The Venetians were always a curious mixture of piety, god-fearing behaviour and ruthless independence. Typical seafarers, they built their city, quite literally, from the mud and sand banks of the lagoon. From mud flat to mud flat they consolidated the foundations of Venice with thousands of logs, shipped into the city from the mountains to the north. These logs were hammered into the alluvium of the lagoon, one at a time, like fence posts, thousands of them, until strong foundations had been established. Then houses, churches and public buildings were constructed, first of wood and later of brick and stone. Five hundred years later a city of elaborate palaces, churches and basilicas was the envy of the Mediterranean. A city of great wealth and beauty.
VENICE TODAY – In Venice a square is known as a ‘campo‘. Almost every ‘campo’ in Venice has a church, a palazzo and a well. After all you needed water to survive and a church to guide and control your spiritual well-being. There’s estimated to be about 140 churches in Venice today. Each church and each ‘campo’ has a unique and distinctive character. That means you could visit two or three churches a week, and it would take you a year to get round them all. You’d never have to go to the same church twice. So if you fell out with the local priest there would be another shepherd waiting to welcome you to the flock just a few streets away.
FROM THE SEA – As you approach Venice from the sea, the bell tower of St Mark’s looms majestically above the skyline. To the east is the Doge’s Palace, seat of government for the Republic of Venice for 1000 years. This waterfront is one of the busiest in the city. Public boats, tourist boats, gondolas all dock here. The pavement is a mixture of white Istrian stone and grey granite flags. The fondamente is lined with hotels; Daniele, Savoia & Jolanda, Londra Palace. It is called Riva degli Schiavoni, a reference to the Slavic merchants who loaded and unloaded their cargoes here, plying their trade between Venice and the Dalmatian Coast for centuries. This waterfront has always been crowded, it’s an arrival point and a departure point. Observant visitors may notice a bell tower, leaning at a jaunty angle, a short distance inland, it is the Campanile of San Giorgio dei Greci, the only Greek Orthodox Church in Venice, built by the Greek community of merchants as their special place of worship. Today this area is still Venice’s Little Greece!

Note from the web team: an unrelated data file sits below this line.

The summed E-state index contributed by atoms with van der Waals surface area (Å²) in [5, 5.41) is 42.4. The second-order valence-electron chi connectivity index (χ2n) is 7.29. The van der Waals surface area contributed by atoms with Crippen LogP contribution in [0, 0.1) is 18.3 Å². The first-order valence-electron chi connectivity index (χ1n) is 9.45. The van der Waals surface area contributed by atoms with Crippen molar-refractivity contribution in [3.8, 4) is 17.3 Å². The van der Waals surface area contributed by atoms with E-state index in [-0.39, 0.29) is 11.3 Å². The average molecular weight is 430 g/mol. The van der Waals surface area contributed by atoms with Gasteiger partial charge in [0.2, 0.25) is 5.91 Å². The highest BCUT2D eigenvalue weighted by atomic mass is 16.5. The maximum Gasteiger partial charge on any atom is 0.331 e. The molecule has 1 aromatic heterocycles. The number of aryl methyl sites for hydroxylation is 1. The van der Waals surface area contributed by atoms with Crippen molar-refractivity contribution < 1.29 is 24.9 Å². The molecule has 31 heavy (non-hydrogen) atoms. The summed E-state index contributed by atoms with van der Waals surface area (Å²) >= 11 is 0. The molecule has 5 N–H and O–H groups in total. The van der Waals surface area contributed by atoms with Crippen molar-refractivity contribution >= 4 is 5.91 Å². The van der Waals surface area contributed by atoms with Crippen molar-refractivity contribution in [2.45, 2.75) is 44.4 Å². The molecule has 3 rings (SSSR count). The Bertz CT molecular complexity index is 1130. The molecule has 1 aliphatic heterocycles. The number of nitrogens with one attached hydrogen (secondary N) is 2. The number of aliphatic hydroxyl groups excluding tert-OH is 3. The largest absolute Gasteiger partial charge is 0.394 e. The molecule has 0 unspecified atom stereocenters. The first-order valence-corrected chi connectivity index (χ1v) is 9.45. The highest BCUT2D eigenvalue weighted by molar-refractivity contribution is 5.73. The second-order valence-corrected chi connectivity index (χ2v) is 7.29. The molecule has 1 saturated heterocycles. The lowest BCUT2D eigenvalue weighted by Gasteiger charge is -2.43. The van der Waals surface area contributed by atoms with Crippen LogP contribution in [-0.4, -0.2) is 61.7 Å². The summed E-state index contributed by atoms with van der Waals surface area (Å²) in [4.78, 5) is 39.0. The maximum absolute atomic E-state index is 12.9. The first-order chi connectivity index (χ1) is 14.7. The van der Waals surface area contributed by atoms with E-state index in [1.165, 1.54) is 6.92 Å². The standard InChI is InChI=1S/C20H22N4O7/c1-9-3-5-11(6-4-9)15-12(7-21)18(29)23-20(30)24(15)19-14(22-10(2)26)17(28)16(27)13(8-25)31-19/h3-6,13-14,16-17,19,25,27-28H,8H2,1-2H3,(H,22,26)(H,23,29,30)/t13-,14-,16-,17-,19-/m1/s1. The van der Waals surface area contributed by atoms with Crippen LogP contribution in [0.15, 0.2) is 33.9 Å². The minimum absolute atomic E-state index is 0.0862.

In Venice every building, every stone, every wooden mooring post, has a story to tell. The polished stones under your feet have a story to tell. When Ruskin wrote ‘The Stones of Venice’ in the 19th century, his title was a perfect choice. For the stones of Venice are not just building blocks that create houses, churches and palaces, they are also witnesses to the past. To a unique city with an exceptional, cosmopolitan and international history. Just one hundred paces from Riva degli Schiavoni heading north-west is the ‘Campo San Zaccaria’. The square is dominated by the elegant, classical facade of the eponymous church. Originally built in the 9th century to house the body of Zaccaria, father of John the Baptist, it was later rebuilt in a mixture of styles described as a combination of Gothic and early Renaissance. The front of the church is symmetrical and almost Dutch in the style of the stepped gables. It is imposing and impressive. Next door the original church and monastery are still visible.